When filing for Chapter 7 bankruptcy, you risk losing property in the case. The bankruptcy trustee appointed to oversee your matter will sell any property you can't protect with a bankruptcy exemption and distribute the funds to creditors. But the trustee will sell property only if it will bring money for creditors. If not, the trustee will abandon the property, and you'll get to keep it.
Learn more about:
For targeted information, check out our quick ten-question bankruptcy quiz—it can spot potential bankruptcy issues fast. Also, make sure you're prepared for what happens after bankruptcy by learning about the downsides of bankruptcy.
The bankruptcy trustee can abandon property that won't bring money for creditors, and in most instances, the property will return to you. Abandonment can occur when:
Suppose your tractor is worth $10,000, which is $2,000 less than you owe on the loan. Because the trustee must pay off the $12,000 loan before distributing funds, creditors would not benefit from the sale, and the trustee won't sell the tractor.
The same principle would apply if you exempted all the property's equity with a bankruptcy exemption. The trustee would also abandon the property if the available equity were too small to cover the costs of taking possession, storing, insuring, and selling the tractor.
The abandonment procedure varies depending on when it occurs.
To abandon property while a bankruptcy case is pending, the trustee gives the creditors written notice that the trustee intends to abandon specific property, tells the creditors why, and gives creditors at least 14 days to file a written objection to the abandonment with the bankruptcy court. If the judge overrules an objection or no one files one, the judge will deem the property abandoned. Procedures might vary under local rules.
If the trustee closes the bankruptcy case before administering all property, the court will consider any remaining property listed in the petition abandoned. This rule doesn't apply to property you concealed or failed to disclose in your bankruptcy paperwork.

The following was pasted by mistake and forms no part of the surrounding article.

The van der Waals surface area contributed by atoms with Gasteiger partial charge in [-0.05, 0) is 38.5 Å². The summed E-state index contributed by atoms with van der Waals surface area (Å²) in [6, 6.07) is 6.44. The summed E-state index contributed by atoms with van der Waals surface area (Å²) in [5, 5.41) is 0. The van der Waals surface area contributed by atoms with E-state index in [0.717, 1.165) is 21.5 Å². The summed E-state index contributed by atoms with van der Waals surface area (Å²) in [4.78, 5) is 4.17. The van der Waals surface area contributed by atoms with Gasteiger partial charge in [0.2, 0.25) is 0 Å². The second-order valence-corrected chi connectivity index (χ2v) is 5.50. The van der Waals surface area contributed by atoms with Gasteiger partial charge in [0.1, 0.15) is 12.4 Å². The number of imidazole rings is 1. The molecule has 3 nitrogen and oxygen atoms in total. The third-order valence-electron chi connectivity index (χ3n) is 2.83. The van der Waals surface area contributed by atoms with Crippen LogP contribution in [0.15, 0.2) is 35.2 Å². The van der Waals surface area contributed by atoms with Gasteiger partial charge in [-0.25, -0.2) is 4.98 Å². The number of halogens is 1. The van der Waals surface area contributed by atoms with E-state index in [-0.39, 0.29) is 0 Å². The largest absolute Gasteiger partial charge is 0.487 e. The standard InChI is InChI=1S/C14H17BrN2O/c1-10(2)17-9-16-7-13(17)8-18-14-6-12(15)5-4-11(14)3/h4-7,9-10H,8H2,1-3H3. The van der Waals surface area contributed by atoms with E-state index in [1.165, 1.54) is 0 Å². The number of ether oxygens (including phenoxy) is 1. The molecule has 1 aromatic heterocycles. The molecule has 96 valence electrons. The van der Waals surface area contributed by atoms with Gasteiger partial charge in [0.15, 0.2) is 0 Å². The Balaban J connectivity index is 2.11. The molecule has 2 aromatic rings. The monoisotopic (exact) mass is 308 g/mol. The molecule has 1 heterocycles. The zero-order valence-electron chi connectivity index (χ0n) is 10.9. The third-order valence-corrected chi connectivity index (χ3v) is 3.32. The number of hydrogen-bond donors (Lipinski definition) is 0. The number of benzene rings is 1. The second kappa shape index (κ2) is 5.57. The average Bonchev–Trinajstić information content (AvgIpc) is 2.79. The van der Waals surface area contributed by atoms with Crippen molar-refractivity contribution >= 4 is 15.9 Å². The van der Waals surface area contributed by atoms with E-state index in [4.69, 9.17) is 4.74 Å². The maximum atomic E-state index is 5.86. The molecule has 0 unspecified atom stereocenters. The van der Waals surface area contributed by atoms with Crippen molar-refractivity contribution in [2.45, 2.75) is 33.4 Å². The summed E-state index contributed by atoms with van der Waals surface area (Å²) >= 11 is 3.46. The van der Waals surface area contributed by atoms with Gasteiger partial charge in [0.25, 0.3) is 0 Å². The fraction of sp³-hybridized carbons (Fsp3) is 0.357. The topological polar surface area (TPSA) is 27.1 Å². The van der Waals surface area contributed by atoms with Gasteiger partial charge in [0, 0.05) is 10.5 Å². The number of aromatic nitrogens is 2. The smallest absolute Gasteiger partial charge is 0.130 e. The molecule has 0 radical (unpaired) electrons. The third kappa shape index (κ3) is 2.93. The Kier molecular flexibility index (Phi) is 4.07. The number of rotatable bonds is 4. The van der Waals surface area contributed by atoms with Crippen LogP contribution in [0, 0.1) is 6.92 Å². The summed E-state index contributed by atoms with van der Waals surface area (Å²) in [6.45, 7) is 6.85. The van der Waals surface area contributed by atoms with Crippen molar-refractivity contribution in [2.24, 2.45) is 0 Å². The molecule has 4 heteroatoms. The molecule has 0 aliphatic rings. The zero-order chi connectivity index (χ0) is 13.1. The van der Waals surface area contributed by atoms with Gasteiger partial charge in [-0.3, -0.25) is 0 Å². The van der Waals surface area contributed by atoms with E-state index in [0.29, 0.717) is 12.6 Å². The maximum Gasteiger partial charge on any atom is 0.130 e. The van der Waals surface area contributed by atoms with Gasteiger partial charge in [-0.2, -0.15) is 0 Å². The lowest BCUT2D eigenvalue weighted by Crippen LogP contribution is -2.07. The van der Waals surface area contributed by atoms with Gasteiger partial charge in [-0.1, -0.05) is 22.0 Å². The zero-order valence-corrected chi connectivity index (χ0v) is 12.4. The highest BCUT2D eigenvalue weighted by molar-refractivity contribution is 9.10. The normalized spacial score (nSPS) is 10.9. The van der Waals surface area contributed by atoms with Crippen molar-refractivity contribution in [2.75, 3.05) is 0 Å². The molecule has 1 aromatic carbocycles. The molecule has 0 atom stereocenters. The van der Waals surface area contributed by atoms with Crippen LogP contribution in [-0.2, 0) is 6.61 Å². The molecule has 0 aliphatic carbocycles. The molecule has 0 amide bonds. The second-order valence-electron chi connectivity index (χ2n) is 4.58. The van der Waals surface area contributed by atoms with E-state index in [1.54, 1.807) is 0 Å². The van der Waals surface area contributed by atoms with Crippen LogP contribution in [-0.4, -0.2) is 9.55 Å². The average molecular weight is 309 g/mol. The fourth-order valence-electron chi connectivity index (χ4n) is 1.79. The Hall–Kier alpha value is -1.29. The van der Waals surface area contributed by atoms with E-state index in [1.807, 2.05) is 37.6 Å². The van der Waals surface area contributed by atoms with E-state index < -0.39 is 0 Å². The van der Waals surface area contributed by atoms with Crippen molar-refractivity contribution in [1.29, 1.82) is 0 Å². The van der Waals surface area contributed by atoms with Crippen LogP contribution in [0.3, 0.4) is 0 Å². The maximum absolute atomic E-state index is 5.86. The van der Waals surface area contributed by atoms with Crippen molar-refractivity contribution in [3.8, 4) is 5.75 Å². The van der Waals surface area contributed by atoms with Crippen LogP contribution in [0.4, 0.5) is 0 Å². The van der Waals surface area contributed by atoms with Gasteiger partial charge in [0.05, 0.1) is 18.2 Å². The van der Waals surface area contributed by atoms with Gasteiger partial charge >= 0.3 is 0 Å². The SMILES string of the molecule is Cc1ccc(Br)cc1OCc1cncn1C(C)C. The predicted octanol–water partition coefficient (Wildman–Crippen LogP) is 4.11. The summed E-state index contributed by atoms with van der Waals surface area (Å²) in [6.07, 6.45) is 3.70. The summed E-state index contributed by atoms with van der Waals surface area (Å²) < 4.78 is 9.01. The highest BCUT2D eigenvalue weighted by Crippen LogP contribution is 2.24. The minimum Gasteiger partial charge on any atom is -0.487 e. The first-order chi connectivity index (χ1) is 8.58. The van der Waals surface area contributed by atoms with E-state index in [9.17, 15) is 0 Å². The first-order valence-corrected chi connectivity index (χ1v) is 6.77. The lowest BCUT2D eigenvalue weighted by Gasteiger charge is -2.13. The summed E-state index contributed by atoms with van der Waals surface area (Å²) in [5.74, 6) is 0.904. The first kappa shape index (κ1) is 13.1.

Anyone with the legal right to possess the property—usually you. However, it could go to a creditor with legal possession. For instance, the lender might retain property recovered through foreclosure or repossession.
Anyone with a legal interest in the property can ask the court to order the trustee to abandon the property. You'll need to prove that the property has no value to the bankruptcy estate or that giving the trustee more time to sell the property would be detrimental to you. A motion to compel an abandonment is rarely necessary because a bankruptcy trustee earns a percentage of the funds distributed to creditors. A trustee will abandon a property willingly if selling it won't benefit creditors.
Bankruptcy is an unusual area of law because it's essentially a qualification process. The laws provide instructions for completing a 50- to 60-page bankruptcy petition, and because all rules apply in every case, you can't skip a step.
The forms and resources below will help you find more information. Also, you can use this list of Chapter 7 and 13 bankruptcy forms to see where this topic falls. And this handy bankruptcy document checklist will help you gather the things you'll need to complete the petition.
More Bankruptcy Information
You'll find fillable, downloadable bankruptcy forms on the U.S. Courts bankruptcy form webpage.
We want to help you find the answers you need. Go to TheBankruptcySite for more easy-to-understand bankruptcy articles, or consider buying a self-help book like How to File for Chapter 7 Bankruptcy by Attorney Cara O'Neill and Albin Renauer, J.D.
We wholeheartedly encourage research and learning, but online articles can't address all bankruptcy issues or the facts of your case. The best way to protect your assets in bankruptcy is by consulting with a local bankruptcy lawyer.